The PB ratio of a mutual fund is aggregated price to book ratio of all the stocks and entities comprising the fund. The PB ratio tells you the price you are paying for a unit book value. The book value is another topic which can take many pages. Suffice it to say that book value is nothing but the value of all the assets minus the liabilities. There is no specific value which can be used to measure attractiveness of a mutual fund.

Dividend Yield

Dividend yield is the dividend distributed by the mutual fund as % of the current market price of the fund. For example,  a dividend yield of 3% and more will be great offer in Indian market as Indian companies usually do not give good dividends. The reason is not difficult to guess. India is a growing economy and most of the firms are growing faster. The companies need money to fuel the growth and hence most of the companies invest the earnings in growing the company than distributing it as dividends.

Market Cap

The market cap shows whether the fund has invested in large cap, medium cap, or small cap. The very large market cap shows that the fund has invested in blue chip companies with very large market capitalization.

Market cap helps investors realize the risks and rewards that they should expect from the fund. A large market cap fund that invests in blue chip companies will give average returns with very less risk.


Beta of the fund shows the measurement of risk of mutual fund with respect to the market. In simple language, it tells you how much a mutual fund’s NAV will move for a certain move of the market index.

If a mutual fund has a beta of 1.2, it means it will move 1.2 times the market’s move. So if the market moves up by 10%, the mutual fund’s value will move up by 12%. If the market goes down by 20%, the mutual fund’s value will go down by 20*1.2 = 24%.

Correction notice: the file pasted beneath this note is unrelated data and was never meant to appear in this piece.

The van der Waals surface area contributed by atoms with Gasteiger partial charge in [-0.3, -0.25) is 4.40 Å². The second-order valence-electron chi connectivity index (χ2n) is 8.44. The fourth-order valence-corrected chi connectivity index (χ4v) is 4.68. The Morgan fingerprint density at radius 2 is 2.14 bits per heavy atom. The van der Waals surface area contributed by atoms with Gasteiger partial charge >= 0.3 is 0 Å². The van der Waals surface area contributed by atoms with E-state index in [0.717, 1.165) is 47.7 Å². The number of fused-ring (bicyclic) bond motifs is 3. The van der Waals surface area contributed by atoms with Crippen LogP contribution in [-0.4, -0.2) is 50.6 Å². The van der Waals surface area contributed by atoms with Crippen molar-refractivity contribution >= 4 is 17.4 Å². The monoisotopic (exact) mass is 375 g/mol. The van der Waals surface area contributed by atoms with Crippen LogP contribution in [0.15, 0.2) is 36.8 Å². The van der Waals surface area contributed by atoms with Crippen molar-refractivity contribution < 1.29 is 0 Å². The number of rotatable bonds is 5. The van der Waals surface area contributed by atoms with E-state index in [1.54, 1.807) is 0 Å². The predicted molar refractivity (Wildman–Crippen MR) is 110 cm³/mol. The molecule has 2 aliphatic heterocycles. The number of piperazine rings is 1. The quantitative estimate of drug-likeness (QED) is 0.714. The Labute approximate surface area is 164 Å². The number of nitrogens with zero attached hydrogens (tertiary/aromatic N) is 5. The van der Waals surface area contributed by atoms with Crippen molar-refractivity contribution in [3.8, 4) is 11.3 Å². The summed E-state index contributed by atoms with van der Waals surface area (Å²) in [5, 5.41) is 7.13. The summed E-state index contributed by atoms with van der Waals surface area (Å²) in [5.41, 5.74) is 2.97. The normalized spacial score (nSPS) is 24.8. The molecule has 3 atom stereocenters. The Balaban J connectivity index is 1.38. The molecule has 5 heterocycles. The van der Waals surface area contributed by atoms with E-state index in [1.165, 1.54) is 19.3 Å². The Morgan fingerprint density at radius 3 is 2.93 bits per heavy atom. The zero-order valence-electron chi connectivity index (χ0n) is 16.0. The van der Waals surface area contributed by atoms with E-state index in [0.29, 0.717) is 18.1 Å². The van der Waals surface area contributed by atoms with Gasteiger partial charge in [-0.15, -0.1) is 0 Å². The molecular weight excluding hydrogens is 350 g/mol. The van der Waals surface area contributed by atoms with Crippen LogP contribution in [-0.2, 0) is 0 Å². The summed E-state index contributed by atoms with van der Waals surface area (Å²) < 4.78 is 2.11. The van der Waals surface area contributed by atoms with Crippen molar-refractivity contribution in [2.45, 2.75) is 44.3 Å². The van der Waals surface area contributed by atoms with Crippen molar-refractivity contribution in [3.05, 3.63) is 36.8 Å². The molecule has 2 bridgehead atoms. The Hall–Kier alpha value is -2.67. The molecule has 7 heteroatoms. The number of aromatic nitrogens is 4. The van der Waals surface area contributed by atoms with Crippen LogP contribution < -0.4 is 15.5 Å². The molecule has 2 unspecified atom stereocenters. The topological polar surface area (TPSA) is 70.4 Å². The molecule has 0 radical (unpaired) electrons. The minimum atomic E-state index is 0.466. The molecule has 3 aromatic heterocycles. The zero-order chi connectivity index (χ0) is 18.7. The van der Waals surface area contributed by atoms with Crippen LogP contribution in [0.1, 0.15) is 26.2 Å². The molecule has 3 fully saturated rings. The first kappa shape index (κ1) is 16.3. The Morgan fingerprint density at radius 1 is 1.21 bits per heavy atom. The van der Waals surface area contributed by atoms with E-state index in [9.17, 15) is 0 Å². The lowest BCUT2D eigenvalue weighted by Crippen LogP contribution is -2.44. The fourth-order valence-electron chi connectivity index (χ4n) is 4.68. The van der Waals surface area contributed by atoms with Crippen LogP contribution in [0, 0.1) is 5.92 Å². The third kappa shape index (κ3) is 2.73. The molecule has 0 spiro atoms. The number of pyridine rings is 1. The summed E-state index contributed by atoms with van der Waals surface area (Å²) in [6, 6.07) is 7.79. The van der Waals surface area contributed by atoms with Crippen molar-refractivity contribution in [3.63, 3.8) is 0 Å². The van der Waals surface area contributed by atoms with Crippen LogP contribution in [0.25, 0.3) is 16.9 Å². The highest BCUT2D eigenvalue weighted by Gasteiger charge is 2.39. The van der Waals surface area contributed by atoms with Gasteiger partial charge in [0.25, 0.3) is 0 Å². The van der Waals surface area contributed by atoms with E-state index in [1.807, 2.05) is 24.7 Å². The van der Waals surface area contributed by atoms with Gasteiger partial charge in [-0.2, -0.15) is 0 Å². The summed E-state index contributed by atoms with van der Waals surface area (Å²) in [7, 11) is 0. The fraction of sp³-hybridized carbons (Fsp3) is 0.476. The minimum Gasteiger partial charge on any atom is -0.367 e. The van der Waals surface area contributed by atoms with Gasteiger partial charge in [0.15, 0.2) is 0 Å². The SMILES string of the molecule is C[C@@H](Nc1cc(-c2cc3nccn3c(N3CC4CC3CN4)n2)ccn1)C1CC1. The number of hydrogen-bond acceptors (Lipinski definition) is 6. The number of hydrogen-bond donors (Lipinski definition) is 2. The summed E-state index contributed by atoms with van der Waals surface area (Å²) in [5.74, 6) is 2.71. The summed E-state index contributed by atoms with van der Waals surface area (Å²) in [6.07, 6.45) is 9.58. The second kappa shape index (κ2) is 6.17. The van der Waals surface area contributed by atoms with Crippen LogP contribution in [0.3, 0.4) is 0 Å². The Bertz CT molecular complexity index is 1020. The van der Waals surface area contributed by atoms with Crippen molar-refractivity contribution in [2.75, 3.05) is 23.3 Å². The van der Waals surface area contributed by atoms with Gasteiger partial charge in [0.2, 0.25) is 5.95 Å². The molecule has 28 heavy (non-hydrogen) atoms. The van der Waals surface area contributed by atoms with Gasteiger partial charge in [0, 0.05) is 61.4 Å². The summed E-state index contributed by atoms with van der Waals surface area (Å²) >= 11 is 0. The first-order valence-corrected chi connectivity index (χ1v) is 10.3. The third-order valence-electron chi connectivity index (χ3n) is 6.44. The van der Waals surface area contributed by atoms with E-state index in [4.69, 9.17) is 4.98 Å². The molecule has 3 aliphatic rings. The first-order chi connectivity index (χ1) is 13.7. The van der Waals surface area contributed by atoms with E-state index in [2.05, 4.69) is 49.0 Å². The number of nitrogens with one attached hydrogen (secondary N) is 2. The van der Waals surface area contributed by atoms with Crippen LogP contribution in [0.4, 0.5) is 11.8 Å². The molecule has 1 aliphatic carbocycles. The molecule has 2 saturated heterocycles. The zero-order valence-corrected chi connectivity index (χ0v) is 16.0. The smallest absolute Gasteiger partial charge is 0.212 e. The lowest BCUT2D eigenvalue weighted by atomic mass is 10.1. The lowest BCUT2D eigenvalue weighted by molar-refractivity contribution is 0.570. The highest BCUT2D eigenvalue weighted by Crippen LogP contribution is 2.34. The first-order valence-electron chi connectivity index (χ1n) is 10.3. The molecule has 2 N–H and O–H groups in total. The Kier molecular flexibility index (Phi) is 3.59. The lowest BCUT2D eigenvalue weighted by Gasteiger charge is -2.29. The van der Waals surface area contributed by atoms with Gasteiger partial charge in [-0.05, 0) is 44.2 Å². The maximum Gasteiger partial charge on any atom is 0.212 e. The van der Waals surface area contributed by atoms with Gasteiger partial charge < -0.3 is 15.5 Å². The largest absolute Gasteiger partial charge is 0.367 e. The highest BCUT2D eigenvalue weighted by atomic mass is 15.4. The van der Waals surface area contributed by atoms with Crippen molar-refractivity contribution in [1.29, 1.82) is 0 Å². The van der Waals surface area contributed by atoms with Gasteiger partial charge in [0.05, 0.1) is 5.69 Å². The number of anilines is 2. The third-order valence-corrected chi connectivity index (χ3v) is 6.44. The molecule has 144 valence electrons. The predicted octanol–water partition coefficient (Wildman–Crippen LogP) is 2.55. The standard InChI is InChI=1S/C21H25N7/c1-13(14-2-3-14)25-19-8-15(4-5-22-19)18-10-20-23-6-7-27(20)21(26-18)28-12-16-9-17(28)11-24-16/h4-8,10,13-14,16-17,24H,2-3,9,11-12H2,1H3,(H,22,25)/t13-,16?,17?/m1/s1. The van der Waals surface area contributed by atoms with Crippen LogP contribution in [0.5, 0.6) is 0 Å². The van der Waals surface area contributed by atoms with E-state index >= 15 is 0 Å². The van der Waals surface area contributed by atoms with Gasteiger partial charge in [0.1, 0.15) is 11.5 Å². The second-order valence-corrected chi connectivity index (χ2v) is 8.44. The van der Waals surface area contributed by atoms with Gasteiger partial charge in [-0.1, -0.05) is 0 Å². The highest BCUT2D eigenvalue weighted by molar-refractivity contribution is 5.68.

A beta of -1.2 means that the mutual fund and market move in opposite direction with mutual fund moving more. For example, if market moves up by 10%, the mutual fund’s value will move down by 12%.

Sharpe ratio

Nobel laureate, Bill Sharpe, devised a formula known as Sharpe Ratio. This ratio measures the returns with respect to risk taken by the fund. The formula is return of fund in excess of the risk free return divided by the standard deviation of its returns.

Sharpe ratio = (Return of the fund – risk free return) / standard deviation of the return of the fund

A higher Sharpe ratio is preferable as it denotes higher returns for the risk taken. A negative Sharpe ratio indicates that the fund is performing worse than a riskless asset.

Standard deviation

Standard deviation of a fund is measure of its volatility. A high volatility shows the risk is high. However, as we have just shown above Sharpe ratio is a better measure than just looking at standard deviation in isolation.

The last words

These ratios are very important for investors to know. Most of the mutual funds scheme document will provide the ratios anyway so investors do not have to calculate them. Look at the ratios and decide for yourself. In the end, these ratios will drive the performance of the fund.

By High Yield Savings Accounts

The founder and editor of with a passion for personal finance and experience in the financial industry.